D’Lo Brown – Rising Above The Lo Down

Mercy is slowly becoming a forgotten concept. Agreeing or disagreeing with one opinion can be construed as aligning yourself with an entire ideology. D’Lo Brown often found himself beside people who expressed radical views. While he was deemed guilty by association, he never asked for mercy.

Accie Connor was born in Burlington, New Jersey, in 1970. He was taught the importance of working hard and living right at a young age. The world treating you poorly was no excuse for treating the world poorly. He met his closest friend in high school. Darren Lewis would call him “Ace”, and Connor would call his friend “D.Lo”. Connor graduated from the University of Maine with a degree in accounting. He was working as a certified public accountant until his wrestling career took off.

D’Lo Brown – Rising Above The Lo Down

He trained at the Monster Factory under Larry Sharpe. The wrestling school was co-founded by Sharpe and Buddy Rogers in 1983. It was the first to be open to the public. This meant that anybody could register without having to be in the business already or referred by an established promoter.

The school gained recognition after their graduate Bam Bam Bigelow main-evented the World Wrestling Federation’s first annual Survivor Series pay-per-view. A lot of their students went on to make names for themselves in America’s biggest wrestling promotions. Among them were future World champions Big Show, Chris Candido, Raven, and Sheamus. Sharpe would eventually add the words “World Famous” to the school’s name.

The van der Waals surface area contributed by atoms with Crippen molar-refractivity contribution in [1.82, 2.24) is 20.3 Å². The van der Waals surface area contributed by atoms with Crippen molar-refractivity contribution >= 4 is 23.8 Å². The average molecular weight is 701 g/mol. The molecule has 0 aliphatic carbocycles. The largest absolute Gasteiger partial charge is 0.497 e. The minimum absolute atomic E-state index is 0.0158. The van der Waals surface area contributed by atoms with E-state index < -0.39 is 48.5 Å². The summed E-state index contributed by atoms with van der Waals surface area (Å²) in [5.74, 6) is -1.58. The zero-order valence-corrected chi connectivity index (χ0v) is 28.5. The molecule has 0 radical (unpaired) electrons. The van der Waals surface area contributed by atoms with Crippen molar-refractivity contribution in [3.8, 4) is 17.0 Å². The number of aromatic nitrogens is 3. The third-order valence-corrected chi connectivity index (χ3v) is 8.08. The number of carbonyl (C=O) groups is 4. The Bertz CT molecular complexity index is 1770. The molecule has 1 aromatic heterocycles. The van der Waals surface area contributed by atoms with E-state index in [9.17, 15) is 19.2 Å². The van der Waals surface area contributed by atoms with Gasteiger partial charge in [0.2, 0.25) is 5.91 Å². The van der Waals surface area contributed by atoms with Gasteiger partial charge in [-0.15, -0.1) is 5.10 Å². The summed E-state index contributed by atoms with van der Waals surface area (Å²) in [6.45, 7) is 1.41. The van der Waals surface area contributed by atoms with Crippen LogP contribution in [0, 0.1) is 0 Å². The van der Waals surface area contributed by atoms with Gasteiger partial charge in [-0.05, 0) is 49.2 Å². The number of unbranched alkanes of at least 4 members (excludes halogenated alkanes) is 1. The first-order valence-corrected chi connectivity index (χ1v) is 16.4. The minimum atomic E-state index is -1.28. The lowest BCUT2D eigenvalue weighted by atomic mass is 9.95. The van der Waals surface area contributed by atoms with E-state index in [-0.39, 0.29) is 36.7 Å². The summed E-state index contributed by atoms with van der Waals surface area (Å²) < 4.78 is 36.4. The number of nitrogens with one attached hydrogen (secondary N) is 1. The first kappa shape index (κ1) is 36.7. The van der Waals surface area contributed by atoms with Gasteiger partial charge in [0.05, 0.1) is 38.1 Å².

Connor made his in-ring debut in 1994. He competed in various indie promotions around the New Jersey area. He also experimented with ring names such as “Ace Connor”, “Ace Brown” and “Ace the Animal”. Sharpe’s contacts with the WWF helped some of his students to get tryouts with the company.

D-Lo Brown Debut in WWE - YouTube
[Photo: YouTube]
Connor competed as an unsigned jobber using the ring name “A.C. Connor” (or as one popular screen capture demonstrates, “A.C. Corner”). His first televised match was a squash loss to Earthquake. He made several other appearances in this capacity, as well as a recurring role as one of Jerry Lawler’s “peasants”. He was one of the peasants that accidentally tipped Lawler’s throne, causing him to fall and hit his head on the ring apron on an episode of Monday Night Raw.

He was referred to Smoky Mountain Wrestling (SMW). It was around this time that his friend Lewis lost his battle with cancer. Connor asked Lewis’ mother for permission to use her son’s name as his ring name. When SMW promoter Jim Cornette asked him how he saw himself, he pitched using the name “Downtown D’Lo Brown”. He would also begin using a frog splash finisher which he named “The Lo Down” as a further tribute.

Brown was repositioned as the “Head of Security” for The Gangstas. The tag team of Mustapha Saed and New Jack had created shockwaves in North Georgia Wrestling Alliance. SMW Promoter Jim Cornette brought them in and asked them to amplify their antics. New Jack would rile the mainly white crowds with racist rhetoric.

They would sometimes praise controversial black figures for committing crimes against white people, including (alleged) murder. Then their matches were little more than straight brawls. The Gangstas did anything they could to inflict extra pain on white opponents. Cornette loved their act because of the intense reactions they got from live crowds. He had learned first hand that if a heel was convincing enough, fans would forget it was a show and would try to fight the heels themselves.